Government efficiency project seeks to identify cost savings
Editor’s note: Greg Kaza is executive director of the Arkansas Policy Foundation, a nonprofit think tank founded in 1995 in Little Rock. His organization is spearheading Gov. Asa Hutchinson’s Efficiency Project review of state government.
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Efficiency is the process of accomplishing a task in a competent manner with minimal waste of time and resources. Customers are unlikely to enjoy waiting in line to purchase an inferior product. Efficiency can also be applied to state government. State services should be delivered to taxpayers and other customers in a timely manner that does not waste scarce economic resources.
The search for efficiencies is an analytical process that includes identifying systems for delivering state services, and uncovering any bottlenecks that may impede delivery. The process starts with organizational charts and mission statements, and advances to interviews with senior staff. These clarify how departments view efficiency and whether any internal or external barriers exist. Some staff have acted to make their departments more efficient, while others may need assistance or specialized information about initiatives in other states.
Performance measures are important to this process. “A good performance measurement system possesses several important characteristics,” a 1998 Policy Foundation report notes. “Performance measures should be based on program goals and objectives that tie to a statement of program mission or purpose. They should measure program results or accomplishments and provide for comparisons over time. In measuring both efficiency and effectiveness, performance measures should be reliable, verifiable, and understandable. They should be reported internally and publicly. They require monitoring and should be used in decision-making processes. Finally, performance measures should be limited in numbers and complexity so that they provide an efficient and meaningful way to assess the effectiveness and efficiency of key programs.”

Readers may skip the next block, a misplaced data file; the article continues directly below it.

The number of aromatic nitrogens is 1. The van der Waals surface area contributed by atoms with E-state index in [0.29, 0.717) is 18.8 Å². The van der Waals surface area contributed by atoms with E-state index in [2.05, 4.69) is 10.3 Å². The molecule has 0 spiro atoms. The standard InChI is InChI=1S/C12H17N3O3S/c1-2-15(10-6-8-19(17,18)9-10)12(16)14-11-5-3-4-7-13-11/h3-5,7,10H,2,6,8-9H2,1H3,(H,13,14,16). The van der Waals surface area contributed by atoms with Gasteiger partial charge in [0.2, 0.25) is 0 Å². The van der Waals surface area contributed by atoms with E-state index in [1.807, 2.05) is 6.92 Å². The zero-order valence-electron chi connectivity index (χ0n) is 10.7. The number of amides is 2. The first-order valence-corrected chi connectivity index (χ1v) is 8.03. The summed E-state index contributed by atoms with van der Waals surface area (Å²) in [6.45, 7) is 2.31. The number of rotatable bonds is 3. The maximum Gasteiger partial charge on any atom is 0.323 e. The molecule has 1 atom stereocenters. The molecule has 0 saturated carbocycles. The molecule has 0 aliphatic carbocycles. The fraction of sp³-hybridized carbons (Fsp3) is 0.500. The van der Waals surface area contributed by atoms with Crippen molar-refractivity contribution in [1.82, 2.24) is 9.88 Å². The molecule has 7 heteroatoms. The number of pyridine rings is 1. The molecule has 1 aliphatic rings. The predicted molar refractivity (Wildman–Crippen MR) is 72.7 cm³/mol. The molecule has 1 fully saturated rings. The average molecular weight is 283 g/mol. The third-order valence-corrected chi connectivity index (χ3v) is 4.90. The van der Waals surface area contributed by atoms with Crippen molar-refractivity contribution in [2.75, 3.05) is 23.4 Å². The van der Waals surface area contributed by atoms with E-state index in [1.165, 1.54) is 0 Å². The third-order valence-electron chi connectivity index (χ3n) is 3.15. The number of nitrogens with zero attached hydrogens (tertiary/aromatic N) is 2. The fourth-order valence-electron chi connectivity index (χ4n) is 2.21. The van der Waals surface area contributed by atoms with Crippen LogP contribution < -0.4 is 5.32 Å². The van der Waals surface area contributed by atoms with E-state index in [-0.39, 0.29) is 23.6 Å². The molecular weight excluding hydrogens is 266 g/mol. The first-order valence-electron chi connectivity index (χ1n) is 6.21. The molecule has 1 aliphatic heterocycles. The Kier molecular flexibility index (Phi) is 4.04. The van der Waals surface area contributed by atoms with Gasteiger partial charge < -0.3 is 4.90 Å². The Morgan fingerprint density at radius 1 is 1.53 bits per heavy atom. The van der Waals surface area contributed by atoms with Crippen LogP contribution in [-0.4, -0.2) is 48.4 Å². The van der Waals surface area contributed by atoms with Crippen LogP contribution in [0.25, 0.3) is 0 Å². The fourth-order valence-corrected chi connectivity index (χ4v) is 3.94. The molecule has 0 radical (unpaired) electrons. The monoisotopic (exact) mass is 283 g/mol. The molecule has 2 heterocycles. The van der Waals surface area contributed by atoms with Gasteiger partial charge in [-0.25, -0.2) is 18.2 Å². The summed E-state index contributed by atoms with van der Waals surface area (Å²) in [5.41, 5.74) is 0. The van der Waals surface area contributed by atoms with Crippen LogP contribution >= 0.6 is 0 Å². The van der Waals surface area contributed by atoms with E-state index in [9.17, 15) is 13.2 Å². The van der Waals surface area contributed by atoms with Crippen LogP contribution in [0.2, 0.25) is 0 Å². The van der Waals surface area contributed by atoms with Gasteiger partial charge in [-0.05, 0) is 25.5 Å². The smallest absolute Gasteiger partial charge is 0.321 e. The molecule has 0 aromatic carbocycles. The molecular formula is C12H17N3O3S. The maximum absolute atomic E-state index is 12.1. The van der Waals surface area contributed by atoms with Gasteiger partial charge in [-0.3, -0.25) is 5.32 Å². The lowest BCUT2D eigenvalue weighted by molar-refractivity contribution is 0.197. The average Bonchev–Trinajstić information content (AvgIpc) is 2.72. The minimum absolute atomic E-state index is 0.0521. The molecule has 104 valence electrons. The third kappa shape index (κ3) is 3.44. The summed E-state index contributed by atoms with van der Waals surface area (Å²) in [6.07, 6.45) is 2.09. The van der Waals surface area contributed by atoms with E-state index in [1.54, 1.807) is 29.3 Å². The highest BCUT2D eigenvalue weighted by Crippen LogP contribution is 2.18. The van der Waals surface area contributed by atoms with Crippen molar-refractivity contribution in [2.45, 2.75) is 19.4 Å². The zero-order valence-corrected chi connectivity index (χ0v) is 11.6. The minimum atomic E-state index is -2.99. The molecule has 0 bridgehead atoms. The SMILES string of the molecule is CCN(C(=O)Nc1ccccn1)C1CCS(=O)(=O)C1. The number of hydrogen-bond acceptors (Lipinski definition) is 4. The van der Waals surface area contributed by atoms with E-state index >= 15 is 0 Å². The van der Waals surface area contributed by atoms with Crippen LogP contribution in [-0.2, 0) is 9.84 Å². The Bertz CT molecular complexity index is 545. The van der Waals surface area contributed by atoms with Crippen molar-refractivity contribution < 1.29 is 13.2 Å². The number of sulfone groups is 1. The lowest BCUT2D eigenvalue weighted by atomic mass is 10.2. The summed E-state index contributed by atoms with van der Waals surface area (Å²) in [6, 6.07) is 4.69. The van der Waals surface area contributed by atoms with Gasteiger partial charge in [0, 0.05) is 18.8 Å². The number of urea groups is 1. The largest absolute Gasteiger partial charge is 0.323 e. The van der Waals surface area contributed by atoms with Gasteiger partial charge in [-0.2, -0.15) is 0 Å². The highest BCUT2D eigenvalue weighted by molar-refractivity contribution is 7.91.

Customers that use services and civil servants involved in their delivery have key insights. Research efforts that identify government waste oftentimes start with a tip from a concerned citizen. The state also operates an Employee Suggestion System that rewards employees for “creativity” and “involvement.” The system seeks state employee “suggestions that provide tangible monetary savings.”
Gov. Asa Hutchinson announced an Efficiency Project on Dec. 17 during an event commemorating our organization’s 20th anniversary.
“Transparency, accountability and efficiency promote the people’s faith in good government,” Hutchinson said. “The citizens of Arkansas deserve a critical evaluation of their state government to ensure the cost-effective delivery of services and to ensure that state employees have every possible means necessary to maximize their effectiveness.”
One idea: the project has the potential to preserve and protect the financial integrity of the State of Arkansas.
The Efficiency Project is supported by leading Arkansas business people and professionals. One goal is to review state government. Another is to develop recommendations to make state government more cost-effective.
The project is nonpartisan, and will allow an independent group of citizens to volunteer to improve the operation of state government. The project will also include analysts with specialized knowledge. Findings and recommendations will be publicly reported when the Efficiency Project completes its work later this year.
Other Arkansas governors have advanced the idea of efficiency. Republican Winthrop Rockefeller (1967-1971) proposed a state government reorganization. His ideas advanced under his successor, Democrat Dale Bumpers (1971-75), according to the Encyclopedia of Arkansas.
An entry notes, “Much of Rockefeller’s legislative agenda was adopted by Bumpers, including the plan to reorganize state government management from hundreds of disparate agencies into a small group of departments.” Bumpers’ entry notes, “He gained legislative approval of several major reforms that Rockefeller had championed but had been unable to convince the Democrat-controlled state legislature to enact.”
The Efficiency Project seeks to identify potential cost savings in state government with the help of citizens, state employees, analysts and other stakeholders committed to Arkansas’ future.